The first time I heard Michelle Weston sing, she was utterly drowned out by 100 Brownies enthusiastically belting out ‘Let it Go’ during one of Larbert Opera’s memorable pantomimes.
My suspicions that – beneath the decibels – she had a very fine voice were confirmed by subsequent shows, but I’ve never seen anything that showcases her talent the way this show, Evita, does.
The story of Eva Peron, based on the real-life story of the penniless actress who married Colonel Juan Peron and became one of the most famous women in the world, demands someone with ‘star quality’ the musical refers to.
Michelle Weston not only has a superb voice, she also has a commanding stage presence as befits a portrayal of Evita, who cajoles her husband into his bid for power and dazzles the people along the way, before succumbing to illness, aged just 33.
But while one woman dominates, it’s far from a one-woman show and Evita has an admirable foil in Che, the narrator and commentator, whose job it is to see past the Dior gowns and diamonds and ask what’s really going on?
Iain Davidson, a stalwart of local stages, is in fine form in this role, and he delivers a smooth, coolly ironic performance.
Another stalwart, John Coe, who is always watchable with a light comic touch, gets to hit the high notes as nightclub singer Magaldi – something he does with enviable ease.
Juan Peron is always a difficult character to read – manipulated or manipulative, you decide - but in Graeme Rodger’s portrayal, there’s no doubting his tender sincerity towards his wife.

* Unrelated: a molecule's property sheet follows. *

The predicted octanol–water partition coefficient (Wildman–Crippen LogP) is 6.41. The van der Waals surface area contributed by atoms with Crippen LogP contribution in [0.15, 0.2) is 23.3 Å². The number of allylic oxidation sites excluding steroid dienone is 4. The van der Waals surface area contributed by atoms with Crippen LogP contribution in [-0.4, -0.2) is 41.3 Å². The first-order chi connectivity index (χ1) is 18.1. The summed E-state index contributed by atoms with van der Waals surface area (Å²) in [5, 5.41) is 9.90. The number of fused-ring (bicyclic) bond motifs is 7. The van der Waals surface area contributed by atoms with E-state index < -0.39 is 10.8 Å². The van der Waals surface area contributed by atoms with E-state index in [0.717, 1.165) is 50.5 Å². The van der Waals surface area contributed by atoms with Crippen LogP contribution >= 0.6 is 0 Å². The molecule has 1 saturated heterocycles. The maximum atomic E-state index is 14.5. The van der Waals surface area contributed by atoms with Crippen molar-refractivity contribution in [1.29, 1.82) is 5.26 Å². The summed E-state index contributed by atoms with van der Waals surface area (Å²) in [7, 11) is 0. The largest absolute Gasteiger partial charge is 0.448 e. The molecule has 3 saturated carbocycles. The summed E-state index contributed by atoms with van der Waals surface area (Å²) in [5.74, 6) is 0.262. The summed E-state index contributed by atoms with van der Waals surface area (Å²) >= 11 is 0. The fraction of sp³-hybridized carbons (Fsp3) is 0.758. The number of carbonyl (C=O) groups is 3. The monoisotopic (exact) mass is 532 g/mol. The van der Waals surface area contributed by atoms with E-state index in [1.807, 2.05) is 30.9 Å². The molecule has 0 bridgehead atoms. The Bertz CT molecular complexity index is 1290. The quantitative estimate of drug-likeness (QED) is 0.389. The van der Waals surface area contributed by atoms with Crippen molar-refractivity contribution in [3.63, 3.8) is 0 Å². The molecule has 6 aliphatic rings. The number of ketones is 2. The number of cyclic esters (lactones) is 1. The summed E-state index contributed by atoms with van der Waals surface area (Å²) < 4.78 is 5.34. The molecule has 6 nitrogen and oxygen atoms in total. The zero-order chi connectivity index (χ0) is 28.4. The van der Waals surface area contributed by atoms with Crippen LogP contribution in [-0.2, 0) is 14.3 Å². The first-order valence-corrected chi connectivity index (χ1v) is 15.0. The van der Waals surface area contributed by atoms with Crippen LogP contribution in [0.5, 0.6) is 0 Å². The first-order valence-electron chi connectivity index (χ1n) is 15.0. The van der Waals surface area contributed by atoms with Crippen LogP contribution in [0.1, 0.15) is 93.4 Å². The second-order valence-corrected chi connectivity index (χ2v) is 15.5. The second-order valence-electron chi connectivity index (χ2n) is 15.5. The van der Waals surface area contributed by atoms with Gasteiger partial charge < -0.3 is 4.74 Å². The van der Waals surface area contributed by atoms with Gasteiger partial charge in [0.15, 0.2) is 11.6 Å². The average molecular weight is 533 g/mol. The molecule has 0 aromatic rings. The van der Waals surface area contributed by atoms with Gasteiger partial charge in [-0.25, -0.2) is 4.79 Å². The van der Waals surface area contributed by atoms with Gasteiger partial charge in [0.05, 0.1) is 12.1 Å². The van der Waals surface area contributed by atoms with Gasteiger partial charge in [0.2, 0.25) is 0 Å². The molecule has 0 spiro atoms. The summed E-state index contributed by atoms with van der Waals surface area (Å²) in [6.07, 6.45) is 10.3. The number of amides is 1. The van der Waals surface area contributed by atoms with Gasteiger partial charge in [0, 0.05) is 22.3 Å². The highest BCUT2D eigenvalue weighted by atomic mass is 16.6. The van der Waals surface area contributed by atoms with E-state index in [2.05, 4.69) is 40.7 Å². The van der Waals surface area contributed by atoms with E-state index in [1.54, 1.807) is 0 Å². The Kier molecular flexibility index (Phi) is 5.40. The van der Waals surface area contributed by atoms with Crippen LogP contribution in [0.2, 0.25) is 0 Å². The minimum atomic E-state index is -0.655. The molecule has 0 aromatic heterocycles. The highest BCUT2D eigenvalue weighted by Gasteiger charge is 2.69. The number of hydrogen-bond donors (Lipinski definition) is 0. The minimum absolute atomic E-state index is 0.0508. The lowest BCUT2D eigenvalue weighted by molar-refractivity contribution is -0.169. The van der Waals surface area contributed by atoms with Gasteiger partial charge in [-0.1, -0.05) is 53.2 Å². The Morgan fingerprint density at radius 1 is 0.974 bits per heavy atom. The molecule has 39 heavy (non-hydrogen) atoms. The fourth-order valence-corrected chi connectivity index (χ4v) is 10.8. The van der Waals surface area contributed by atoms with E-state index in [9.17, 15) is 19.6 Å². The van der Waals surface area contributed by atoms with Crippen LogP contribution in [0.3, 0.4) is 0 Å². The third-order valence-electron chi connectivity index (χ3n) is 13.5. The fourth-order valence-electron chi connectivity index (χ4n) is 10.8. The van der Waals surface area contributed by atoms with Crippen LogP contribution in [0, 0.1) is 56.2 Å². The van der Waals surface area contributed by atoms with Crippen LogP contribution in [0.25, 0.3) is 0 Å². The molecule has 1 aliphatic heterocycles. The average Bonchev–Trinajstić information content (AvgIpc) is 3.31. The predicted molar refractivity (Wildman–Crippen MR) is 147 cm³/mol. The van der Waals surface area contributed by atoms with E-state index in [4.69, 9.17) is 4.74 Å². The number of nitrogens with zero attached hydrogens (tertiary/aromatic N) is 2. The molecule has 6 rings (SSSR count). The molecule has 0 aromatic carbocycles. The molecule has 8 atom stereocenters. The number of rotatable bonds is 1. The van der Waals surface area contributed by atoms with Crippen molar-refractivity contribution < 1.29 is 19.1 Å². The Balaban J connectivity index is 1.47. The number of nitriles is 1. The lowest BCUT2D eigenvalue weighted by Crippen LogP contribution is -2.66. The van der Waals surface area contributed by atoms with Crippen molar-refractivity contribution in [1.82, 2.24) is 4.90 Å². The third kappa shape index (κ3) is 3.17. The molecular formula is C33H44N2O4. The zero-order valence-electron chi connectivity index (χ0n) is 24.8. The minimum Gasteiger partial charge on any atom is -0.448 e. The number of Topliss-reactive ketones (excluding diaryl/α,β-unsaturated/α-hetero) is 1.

The Mistress doesn’t get much stage time, but then she does get one of the show’s best songs and Jennifer Kay Brisbane’s poignant ‘Another Suitcase in Another Hall’ was an undoubted highlight.
But there’s no doubting that this musical has one killer number – the powerful anthem ‘Don’t Cry For Me Argentina’ is one of the all-time greats and Michelle Weston does it full justice.
The show is expertly directed by Derek D Easton with choreography by Yolande Borthwick and the chorus is used to tremendous effect by musical director Jan Cunningham in the opening and in big numbers such as ‘A New Argentina’ and ‘And the Money Kept Rolling In (And Out)’.
Evita is an unusual musical and a challenging one – but as regulars have come to expect from Larbert Opera – their bravery is rewarded with an excellent show.
Political ambition, corruption, exploitation – it’s not the obvious stuff of musicals, but it takes the audience on a surprisingly complex and very satisfying journey.